Sometimes just explaining that difference to “car-only” people can help them understand a bit better. It can also help them realize that you too drive a car and understand that viewpoint. (And not a “cage.” That term is probably not a great one to use to someone you’re trying to persuade to your point of view.) One of the other things that can be helpful is to point out that lane splitting is legal pretty much everywhere in the world except 49 of the United States.
    Two: Let it go, move on

    Another thing I try to remember is that when someone pulls some stupid traffic boner, the best thing I can do is survive, move on, and forget it, like the motorcycle messengers in this old story Lance wrote. Get away from the problem. I can always just pull over and drink some water or take a whiz in the woods or whatever. What’s the worst that happens? If it’s one of my days off, I get to camp 10 minutes later. Who cares? If it’s on the way to work, I get to work 10 minutes later. Again, who cares? As our readers have said, no driver ever repented his sins and vowed to improve his driving because someone on a motorcycle screamed obscenities at him or smacked his mirror. This whole riding thing is supposed to be fun. If it’s not fun, I don’t really want to do it.

    When a driver does something stupid, the best response is to survive and then move on and forget about it. Pull over and take a break, if necessary. Photo by Lance Oliver.Three: Whatever happens, it's my own fault

    The last thing I try to remember is probably the most controversial. I operate under the assumption that every accident is my fault. All of them.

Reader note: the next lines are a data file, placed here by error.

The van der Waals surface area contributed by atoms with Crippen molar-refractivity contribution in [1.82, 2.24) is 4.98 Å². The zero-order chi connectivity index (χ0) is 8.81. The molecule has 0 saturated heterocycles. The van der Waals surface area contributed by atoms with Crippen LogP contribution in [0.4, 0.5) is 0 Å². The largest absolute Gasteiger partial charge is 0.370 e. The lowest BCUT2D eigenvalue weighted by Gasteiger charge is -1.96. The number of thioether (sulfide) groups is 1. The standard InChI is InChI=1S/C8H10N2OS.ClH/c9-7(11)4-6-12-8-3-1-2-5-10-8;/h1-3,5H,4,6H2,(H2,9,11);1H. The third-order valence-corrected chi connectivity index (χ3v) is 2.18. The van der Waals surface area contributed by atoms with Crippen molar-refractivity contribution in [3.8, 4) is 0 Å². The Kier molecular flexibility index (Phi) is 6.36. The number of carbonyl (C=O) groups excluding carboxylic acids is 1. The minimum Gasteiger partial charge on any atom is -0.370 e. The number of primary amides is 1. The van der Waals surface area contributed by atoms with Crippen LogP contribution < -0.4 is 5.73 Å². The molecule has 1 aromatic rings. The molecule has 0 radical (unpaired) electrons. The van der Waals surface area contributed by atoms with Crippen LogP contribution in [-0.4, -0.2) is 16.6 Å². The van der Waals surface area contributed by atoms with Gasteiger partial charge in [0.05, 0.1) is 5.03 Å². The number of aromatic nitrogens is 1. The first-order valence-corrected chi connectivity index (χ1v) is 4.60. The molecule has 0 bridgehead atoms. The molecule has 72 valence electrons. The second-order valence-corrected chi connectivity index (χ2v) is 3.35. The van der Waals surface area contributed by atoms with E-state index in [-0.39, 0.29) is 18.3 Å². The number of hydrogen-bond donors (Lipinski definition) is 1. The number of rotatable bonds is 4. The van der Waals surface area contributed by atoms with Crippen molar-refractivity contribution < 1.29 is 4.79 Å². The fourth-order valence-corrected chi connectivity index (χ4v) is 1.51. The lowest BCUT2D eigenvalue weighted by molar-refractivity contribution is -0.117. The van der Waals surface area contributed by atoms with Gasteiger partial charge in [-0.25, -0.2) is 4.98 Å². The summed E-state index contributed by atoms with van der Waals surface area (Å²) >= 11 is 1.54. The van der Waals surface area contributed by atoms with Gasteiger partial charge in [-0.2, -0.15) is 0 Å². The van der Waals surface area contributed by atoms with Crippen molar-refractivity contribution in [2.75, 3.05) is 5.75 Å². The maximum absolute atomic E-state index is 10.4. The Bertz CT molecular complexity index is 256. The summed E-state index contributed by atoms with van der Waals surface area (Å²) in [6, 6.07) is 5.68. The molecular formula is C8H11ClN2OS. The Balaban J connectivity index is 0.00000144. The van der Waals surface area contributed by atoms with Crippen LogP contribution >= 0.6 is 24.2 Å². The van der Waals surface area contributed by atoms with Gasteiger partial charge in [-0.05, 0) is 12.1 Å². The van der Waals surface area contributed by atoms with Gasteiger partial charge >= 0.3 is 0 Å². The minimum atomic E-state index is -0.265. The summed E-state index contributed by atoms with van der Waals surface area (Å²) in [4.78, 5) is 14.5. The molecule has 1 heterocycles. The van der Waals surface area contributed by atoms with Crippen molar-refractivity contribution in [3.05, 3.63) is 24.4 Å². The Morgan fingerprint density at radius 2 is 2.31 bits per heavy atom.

The drunk running the red light? My fault for not seeing him coming. The guy who centerpunches my rear end at a stop light? My fault for not watching my mirrors and having an escape route. Sure, legally and financially, someone else may be responsible, but it's my responsibility to make it home to my family. By kicking over some deathtrap motorcycle and riding around on it, I’m saying to my loved ones, “Yes, I know this is dangerous. I’m focused on this so intently, though, that I’m pretty sure I don’t need a protective steel cocoon wrapped around me. I can be exposed to the elements, and I still will come home alive to you.”
    Right or wrong doesn’t really matter in a motorcycle accident. Even if the accident is “their fault,” I’ve still made that decision to ride knowing something dangerous — even fatal — can happen. I don’t hang up my leathers, I just ride knowing that I need to work harder to get home safe.
    Maybe you agree with me, maybe you think I’m nuts. Ultimately, I can’t “fix” a bad driver. But I can pull over and see if the gas station has gummy bears. And on our roadways, sometimes that’s all the control I need.
    Beats punching mirrors, eh?

  10. #170

  11. #171
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    Quote Originally Posted by Outcast View Post
    A guy that works with me, lost a friend like this 2 weeks ago. His friend decided to split, misjudged the oncoming traffic, and had a head on collision with a taxi. He died on the scene.

    Anywhere else I would probably try and do it (even though I don't like the fact that cars are coming your way), but in a place where taxi's drive like they do here...no thank you. On a related note, for the same reason, I wish bicycle drivers would also not drive on the wrong side of the road...

  12. #172
    Biker

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    Great post and thanks for the new ones I haven't seen/heard before.

  13. #173
    Hooligan Biker

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    Quote Originally Posted by Acajou View Post
    I have a question that's been bothering me for a while. Is it considered kosher to lane split on a single lane road? I've seen a few times here and there people say to never split over a solid white line. Considering most single lane roads in urban areas are solid white (no overtaking), should one not split then? I don't deal with traffic a lot, considering where I live, but sometimes rush hour traffic can be quite heavy and then I always split even though it's sometimes over a white line. I do make sure not to cross the solid line when there is moving traffic from the front.
    For me it depends on the overall conditions. Favourable weather conditions permitting, then it primarily depends on the speed of the traffic. If the traffic is crawling, I would lane-share past, but, as a rule, I don't split on single carriage ways if traffic goes 60+.